Gold to Rise 8% To 15% A Year – Citigroup
Today’s AM fix was USD 1,734.00, EUR 1,354.05, and GBP 1,089.06 per ounce.
Yesterday’s AM fix was USD 1,723.25, EUR 1,349.66, and GBP 1,083.67 per ounce.
Silver is trading at $33.21/oz, €26.02/oz and £20.94/oz. Platinum is trading at $1,580.10/oz, palladium at $638.90/oz and rhodium at $1,055/oz.
Gold climbed $20.20 or 1.18% in New York yesterday and closed at $1,732.10. Silver surged to a high of $33.205 and finished with a gain of 2.7% while oil surged 2.6%.
Gold is flat today and appears to be consolidating on yesterday’s gains. Conflict in the Middle East and Moody’s downgrade of France’s AAA rating will support gold. Indeed, the Moody’s downgrade of France shows how the global debt crisis is spreading to Europe’s core with obvious ramifications for the euro.
Oil prices surged yesterday as violence intensified in the Israel-Gaza conflict, sparking fresh concern about supplies from the crude oil rich Middle East should the conflict escalate and engulf other Middle Eastern nations such as Syria and Iran.
New York’s main contract, West Texas Intermediate (WTI) for delivery in January, soared 2.6% or $2.36 from Friday to settle at $89.28 a barrel.
This is strengthening safe haven demand for gold bullion.
The Greek parliament approved laws yesterday to enforce budget limits and guarantee privatization proceeds will be used to repay debts before the Eurozone Finance Minister’s meet today about Greece in Brussels.
Ultra loose monetary policies continue to support gold. The Bank of Japan is expected to keep its monetary policy unchanged today which should see the yen continue to weaken against gold.
Australia’s Central Bank said it may further cut interest rates but will leave monetary policy unchanged in November.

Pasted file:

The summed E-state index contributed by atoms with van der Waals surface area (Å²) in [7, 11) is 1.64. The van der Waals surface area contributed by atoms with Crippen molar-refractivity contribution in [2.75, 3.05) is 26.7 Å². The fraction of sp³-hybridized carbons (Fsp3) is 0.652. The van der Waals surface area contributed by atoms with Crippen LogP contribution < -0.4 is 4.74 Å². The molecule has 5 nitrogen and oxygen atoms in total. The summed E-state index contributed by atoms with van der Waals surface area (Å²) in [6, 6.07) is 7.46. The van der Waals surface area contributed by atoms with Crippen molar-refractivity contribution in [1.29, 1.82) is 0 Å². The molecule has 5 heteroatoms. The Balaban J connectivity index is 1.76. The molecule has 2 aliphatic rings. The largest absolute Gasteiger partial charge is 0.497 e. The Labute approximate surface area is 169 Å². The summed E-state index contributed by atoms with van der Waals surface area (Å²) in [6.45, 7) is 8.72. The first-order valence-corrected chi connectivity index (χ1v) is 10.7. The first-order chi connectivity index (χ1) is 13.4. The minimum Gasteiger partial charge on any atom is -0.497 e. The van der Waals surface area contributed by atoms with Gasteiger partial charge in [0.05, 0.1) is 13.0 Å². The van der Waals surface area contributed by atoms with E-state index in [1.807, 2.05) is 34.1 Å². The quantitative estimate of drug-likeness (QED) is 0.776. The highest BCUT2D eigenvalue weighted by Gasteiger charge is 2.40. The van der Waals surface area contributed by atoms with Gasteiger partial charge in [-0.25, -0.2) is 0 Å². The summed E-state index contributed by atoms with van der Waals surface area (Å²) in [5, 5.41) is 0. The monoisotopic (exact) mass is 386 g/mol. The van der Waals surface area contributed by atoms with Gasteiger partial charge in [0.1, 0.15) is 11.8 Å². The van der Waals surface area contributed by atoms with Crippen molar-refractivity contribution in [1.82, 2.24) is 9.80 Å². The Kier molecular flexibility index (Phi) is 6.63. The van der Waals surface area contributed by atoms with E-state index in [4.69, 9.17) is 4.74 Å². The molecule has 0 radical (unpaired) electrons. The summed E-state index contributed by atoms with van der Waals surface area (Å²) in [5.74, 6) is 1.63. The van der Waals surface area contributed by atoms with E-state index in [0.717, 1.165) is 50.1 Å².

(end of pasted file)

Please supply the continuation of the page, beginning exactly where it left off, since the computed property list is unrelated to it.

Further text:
US Federal Reserve Chairman, Ben Bernanke is speaking at the Economic Club of NY on “The Economic Recovery and Economic Policy” at 1715 GMT.
Citigroup’s Global Head of Commodities Research, Edward L. Morse, spoke to reporters yesterday and said that gold can continue to rise 8-15% per year based on central bank purchases and despite the end of the commodity “super cycle”.
“It is now clear that the commodity super cycle is over,” Morse was reported as saying by Bloomberg. “No longer will a pure long-only strategy bring the returns expected in 2002 to 2008. Nor will conditions approximating those of the last decade return any time soon.”
The “super cycle” of commodity price gains has finished as China’s economy moves to slower growth and supplies increase.
Prices won’t climb “sharply” higher even though quantitative easing from global central banks lift growth and bullion demand rebounds by the end of 2013. Returns will be more “differentiated” among raw materials depending on supply- demand balances wrote analysts at Citigroup Inc.
The Standard & Poor’s GSCI Spot Index of 24 raw materials, which has increased nearly four times since2001, is up just shy of 1% this year evidenced by sluggish growth in global economies including China, the world’s biggest consumer of cotton, soybeans and copper.
Citigroup’s Morse was bearish on the outlook for most commodities except for the precious metals of gold, silver, platinum and palladium.
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